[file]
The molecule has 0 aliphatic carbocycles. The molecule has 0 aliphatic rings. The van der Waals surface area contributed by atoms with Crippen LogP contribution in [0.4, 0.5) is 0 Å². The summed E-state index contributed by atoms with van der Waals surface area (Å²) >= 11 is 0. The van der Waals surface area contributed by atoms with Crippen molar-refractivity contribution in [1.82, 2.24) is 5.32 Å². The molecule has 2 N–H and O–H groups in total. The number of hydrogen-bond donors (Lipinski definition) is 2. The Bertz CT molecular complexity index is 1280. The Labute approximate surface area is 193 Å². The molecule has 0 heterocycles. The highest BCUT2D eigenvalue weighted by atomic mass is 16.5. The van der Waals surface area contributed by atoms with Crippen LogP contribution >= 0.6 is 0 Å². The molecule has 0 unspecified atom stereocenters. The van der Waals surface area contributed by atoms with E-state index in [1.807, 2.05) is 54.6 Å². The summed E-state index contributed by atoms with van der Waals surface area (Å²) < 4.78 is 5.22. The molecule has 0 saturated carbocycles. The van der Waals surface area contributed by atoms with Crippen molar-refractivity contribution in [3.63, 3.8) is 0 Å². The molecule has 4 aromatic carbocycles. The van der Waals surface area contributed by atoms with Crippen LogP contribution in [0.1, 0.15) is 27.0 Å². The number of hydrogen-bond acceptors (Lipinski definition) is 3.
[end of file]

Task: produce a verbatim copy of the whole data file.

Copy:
The molecule has 0 aliphatic carbocycles. The molecule has 0 aliphatic rings. The van der Waals surface area contributed by atoms with Crippen LogP contribution in [0.4, 0.5) is 0 Å². The summed E-state index contributed by atoms with van der Waals surface area (Å²) >= 11 is 0. The van der Waals surface area contributed by atoms with Crippen molar-refractivity contribution in [1.82, 2.24) is 5.32 Å². The molecule has 2 N–H and O–H groups in total. The number of hydrogen-bond donors (Lipinski definition) is 2. The Bertz CT molecular complexity index is 1280. The Labute approximate surface area is 193 Å². The molecule has 0 heterocycles. The highest BCUT2D eigenvalue weighted by atomic mass is 16.5. The van der Waals surface area contributed by atoms with Crippen LogP contribution >= 0.6 is 0 Å². The molecule has 0 unspecified atom stereocenters. The van der Waals surface area contributed by atoms with E-state index in [1.807, 2.05) is 54.6 Å². The summed E-state index contributed by atoms with van der Waals surface area (Å²) < 4.78 is 5.22. The molecule has 0 saturated carbocycles. The van der Waals surface area contributed by atoms with Crippen molar-refractivity contribution in [3.63, 3.8) is 0 Å². The molecule has 4 aromatic carbocycles. The van der Waals surface area contributed by atoms with Crippen LogP contribution in [0.1, 0.15) is 27.0 Å². The number of hydrogen-bond acceptors (Lipinski definition) is 3.